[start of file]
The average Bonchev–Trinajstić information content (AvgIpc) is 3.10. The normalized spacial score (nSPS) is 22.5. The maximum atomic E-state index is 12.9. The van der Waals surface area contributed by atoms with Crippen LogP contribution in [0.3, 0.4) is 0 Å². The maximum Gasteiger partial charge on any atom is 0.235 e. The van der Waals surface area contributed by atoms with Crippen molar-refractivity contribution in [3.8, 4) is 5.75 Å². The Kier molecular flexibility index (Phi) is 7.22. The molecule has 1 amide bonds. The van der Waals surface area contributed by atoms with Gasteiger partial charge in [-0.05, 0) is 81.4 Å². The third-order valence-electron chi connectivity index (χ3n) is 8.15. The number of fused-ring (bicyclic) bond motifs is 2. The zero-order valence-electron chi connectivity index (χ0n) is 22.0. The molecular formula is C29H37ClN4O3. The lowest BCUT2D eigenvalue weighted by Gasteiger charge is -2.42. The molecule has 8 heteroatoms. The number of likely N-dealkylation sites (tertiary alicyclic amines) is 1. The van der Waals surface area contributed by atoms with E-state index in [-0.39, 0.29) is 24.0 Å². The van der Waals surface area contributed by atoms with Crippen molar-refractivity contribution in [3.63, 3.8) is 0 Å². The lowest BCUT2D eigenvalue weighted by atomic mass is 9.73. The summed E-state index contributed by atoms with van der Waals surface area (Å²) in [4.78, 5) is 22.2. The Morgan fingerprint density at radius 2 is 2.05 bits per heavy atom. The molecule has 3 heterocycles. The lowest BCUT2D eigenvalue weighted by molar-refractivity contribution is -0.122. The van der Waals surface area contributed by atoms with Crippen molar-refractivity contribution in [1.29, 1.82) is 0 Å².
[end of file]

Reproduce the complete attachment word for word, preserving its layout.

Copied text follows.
The average Bonchev–Trinajstić information content (AvgIpc) is 3.10. The normalized spacial score (nSPS) is 22.5. The maximum atomic E-state index is 12.9. The van der Waals surface area contributed by atoms with Crippen LogP contribution in [0.3, 0.4) is 0 Å². The maximum Gasteiger partial charge on any atom is 0.235 e. The van der Waals surface area contributed by atoms with Crippen molar-refractivity contribution in [3.8, 4) is 5.75 Å². The Kier molecular flexibility index (Phi) is 7.22. The molecule has 1 amide bonds. The van der Waals surface area contributed by atoms with Gasteiger partial charge in [-0.05, 0) is 81.4 Å². The third-order valence-electron chi connectivity index (χ3n) is 8.15. The number of fused-ring (bicyclic) bond motifs is 2. The zero-order valence-electron chi connectivity index (χ0n) is 22.0. The molecular formula is C29H37ClN4O3. The lowest BCUT2D eigenvalue weighted by Gasteiger charge is -2.42. The molecule has 8 heteroatoms. The number of likely N-dealkylation sites (tertiary alicyclic amines) is 1. The van der Waals surface area contributed by atoms with E-state index in [-0.39, 0.29) is 24.0 Å². The van der Waals surface area contributed by atoms with Crippen molar-refractivity contribution in [3.63, 3.8) is 0 Å². The lowest BCUT2D eigenvalue weighted by atomic mass is 9.73. The summed E-state index contributed by atoms with van der Waals surface area (Å²) in [4.78, 5) is 22.2. The Morgan fingerprint density at radius 2 is 2.05 bits per heavy atom. The molecule has 3 heterocycles. The lowest BCUT2D eigenvalue weighted by molar-refractivity contribution is -0.122. The van der Waals surface area contributed by atoms with Crippen molar-refractivity contribution in [1.29, 1.82) is 0 Å².